Eliyahu's criticism of Am Yisra'el, the Jewish people, reflects the perspective of a prophet living in a very specific generation.  However, the prophet in his lifetime views only a very small portion of the historical reality.  The truth about Am Yisra'el is revealed to Eliyahu only over the course of all of the generations until the final redemption, as he encounters the nation in its future states.  Eliyahu then acknowledges the unfairness of his criticism, and this acknowledgment is expressed in the very actions that he is destined to perform; i.e., in his own turnaround.


It is not only the tikkun (repair) of Eliyahu's way that is expressed in his reappearance after his ascent; the manner of his reappearance represents something of a retroactive cleansing of his image in Tanakh, amending the impression of him and of his motives that arises form Sefer Melakhim.  Thus we find in the Midrash (Pesikta Rabbati 44, "Shuva Yisra'el"):


It is said of Hoshe'a and of Eliyahu that they were cruel.  Heaven forbid!  They were not cruel, for would a cruel person save [his victims]…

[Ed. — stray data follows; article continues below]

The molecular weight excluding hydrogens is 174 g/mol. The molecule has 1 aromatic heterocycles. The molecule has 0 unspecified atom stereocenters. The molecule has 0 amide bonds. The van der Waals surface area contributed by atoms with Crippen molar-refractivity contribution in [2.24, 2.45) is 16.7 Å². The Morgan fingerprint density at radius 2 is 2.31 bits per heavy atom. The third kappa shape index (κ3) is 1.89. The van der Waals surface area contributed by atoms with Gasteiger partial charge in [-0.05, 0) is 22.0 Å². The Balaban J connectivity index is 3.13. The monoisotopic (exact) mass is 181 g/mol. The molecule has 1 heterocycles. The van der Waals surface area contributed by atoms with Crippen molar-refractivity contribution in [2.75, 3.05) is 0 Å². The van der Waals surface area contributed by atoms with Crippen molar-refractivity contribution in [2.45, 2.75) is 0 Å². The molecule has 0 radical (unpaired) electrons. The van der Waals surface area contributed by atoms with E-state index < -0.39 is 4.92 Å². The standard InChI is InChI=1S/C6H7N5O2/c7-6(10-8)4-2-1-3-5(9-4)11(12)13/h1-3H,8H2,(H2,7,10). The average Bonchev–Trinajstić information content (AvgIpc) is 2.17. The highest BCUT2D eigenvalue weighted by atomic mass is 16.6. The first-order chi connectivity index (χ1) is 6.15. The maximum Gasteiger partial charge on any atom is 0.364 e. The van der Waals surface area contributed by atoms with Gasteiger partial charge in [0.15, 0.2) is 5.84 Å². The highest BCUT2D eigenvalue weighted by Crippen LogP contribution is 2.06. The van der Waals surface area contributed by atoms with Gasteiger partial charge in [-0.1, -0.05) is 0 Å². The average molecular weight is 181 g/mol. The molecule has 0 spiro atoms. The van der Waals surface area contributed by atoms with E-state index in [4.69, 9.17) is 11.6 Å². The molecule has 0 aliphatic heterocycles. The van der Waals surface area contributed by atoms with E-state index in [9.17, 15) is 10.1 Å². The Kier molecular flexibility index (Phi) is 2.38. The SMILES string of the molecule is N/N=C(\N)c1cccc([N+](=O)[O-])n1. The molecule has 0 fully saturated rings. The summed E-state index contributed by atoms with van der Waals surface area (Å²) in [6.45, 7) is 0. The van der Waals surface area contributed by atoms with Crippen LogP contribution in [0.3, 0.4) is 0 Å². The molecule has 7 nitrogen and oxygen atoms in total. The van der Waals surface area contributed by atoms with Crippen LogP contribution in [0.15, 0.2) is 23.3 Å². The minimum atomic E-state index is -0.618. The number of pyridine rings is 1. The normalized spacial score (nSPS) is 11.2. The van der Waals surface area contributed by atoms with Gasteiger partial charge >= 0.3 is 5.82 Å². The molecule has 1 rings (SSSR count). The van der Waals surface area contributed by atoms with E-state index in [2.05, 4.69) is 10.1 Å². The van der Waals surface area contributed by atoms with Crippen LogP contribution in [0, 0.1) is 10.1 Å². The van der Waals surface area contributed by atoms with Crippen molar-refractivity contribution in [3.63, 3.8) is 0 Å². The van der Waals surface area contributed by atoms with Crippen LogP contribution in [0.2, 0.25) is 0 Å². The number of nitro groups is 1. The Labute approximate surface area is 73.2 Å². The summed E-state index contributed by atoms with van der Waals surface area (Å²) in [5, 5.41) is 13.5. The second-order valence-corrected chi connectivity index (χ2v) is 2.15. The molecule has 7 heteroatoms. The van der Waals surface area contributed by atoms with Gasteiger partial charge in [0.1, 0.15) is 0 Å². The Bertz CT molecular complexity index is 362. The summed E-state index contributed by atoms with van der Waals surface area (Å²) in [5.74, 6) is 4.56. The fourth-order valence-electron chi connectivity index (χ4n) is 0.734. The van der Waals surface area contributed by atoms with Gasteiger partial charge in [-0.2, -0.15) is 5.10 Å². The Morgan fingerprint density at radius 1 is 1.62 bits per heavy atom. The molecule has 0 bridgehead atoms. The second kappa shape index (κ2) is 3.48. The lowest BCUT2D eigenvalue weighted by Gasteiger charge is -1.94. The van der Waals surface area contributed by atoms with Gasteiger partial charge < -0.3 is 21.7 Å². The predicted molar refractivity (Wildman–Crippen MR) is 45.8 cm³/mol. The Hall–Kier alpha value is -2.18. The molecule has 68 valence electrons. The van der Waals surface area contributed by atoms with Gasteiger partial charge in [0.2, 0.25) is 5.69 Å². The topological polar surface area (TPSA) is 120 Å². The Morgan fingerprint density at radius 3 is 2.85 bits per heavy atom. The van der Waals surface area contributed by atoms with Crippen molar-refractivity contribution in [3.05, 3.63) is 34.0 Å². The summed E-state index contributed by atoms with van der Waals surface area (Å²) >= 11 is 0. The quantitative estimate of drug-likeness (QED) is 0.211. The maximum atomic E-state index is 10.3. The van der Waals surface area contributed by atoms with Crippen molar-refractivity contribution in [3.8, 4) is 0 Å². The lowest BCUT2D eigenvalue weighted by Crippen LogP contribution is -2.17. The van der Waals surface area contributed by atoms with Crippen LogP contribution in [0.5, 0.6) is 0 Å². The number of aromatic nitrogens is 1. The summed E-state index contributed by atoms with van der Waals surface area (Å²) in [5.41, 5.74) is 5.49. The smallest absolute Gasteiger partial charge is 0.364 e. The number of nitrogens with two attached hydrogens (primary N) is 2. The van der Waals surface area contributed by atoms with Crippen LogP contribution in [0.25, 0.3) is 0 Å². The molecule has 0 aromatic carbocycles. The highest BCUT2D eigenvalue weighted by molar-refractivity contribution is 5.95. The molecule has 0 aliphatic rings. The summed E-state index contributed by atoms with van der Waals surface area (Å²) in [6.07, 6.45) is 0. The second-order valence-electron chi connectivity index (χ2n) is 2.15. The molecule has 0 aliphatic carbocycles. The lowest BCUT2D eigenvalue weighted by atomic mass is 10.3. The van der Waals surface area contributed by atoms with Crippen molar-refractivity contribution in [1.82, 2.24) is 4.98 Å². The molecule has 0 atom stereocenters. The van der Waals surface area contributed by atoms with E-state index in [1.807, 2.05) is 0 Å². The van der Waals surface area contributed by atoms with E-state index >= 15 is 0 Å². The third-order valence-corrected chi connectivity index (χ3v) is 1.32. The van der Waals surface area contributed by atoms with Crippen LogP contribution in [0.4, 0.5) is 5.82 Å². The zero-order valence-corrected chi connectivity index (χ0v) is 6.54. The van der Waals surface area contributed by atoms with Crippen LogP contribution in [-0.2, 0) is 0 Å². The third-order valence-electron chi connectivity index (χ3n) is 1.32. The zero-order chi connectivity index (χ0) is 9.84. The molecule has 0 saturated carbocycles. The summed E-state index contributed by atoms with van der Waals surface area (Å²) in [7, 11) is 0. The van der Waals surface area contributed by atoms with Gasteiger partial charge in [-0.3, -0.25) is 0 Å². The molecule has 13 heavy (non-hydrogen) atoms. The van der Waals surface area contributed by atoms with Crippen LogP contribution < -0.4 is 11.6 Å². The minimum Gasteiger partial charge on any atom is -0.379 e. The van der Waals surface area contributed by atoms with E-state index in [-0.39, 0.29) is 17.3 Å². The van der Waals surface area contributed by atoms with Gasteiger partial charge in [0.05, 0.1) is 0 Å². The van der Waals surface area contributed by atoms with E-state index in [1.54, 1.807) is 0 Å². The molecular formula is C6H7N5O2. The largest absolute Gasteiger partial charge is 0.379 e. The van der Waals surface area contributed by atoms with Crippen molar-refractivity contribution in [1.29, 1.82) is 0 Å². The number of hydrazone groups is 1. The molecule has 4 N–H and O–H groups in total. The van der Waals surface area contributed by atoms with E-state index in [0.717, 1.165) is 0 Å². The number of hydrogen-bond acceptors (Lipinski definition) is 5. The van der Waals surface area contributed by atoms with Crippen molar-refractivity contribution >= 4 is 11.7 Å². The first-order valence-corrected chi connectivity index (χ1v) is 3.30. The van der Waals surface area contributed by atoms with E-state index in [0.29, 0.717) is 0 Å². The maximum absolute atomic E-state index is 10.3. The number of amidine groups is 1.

When Eliyahu saw Benei Yisra'el straying after Achav, he said: "It is better that they have three years of famine, rather than falling into the bottomless pit."  In other words, Eliyahu did this to them out of love.


Admittedly, "Eliyahu did this (decreeing famine) to them out of love," but his love for them in Sefer Melakhim is hidden, while his rebuke is overt and painful.  He causes them real suffering – even if he does this out of caring and concern – and therefore people err and think that Eliyahu is cruel.


Eliyahu's reappearance shows that his heart burns with passion for Israel.  His hidden love rises to the surface and is manifest to all; thus, his image is cleansed and his motives clarified – retroactively.


Thus, it turns out that the contrast between Eliyahu's image as arising from his appearance in the Aggada and his image as arising from the stories about him in Sefer Melakhim reflects necessary correction and repair.  It is the key and the solution to the question of his wondrous ascent, live, to the heavens, as well as to the question of his reappearance over the course of all generations.



(To be continued)


Translated by Kaeren Fish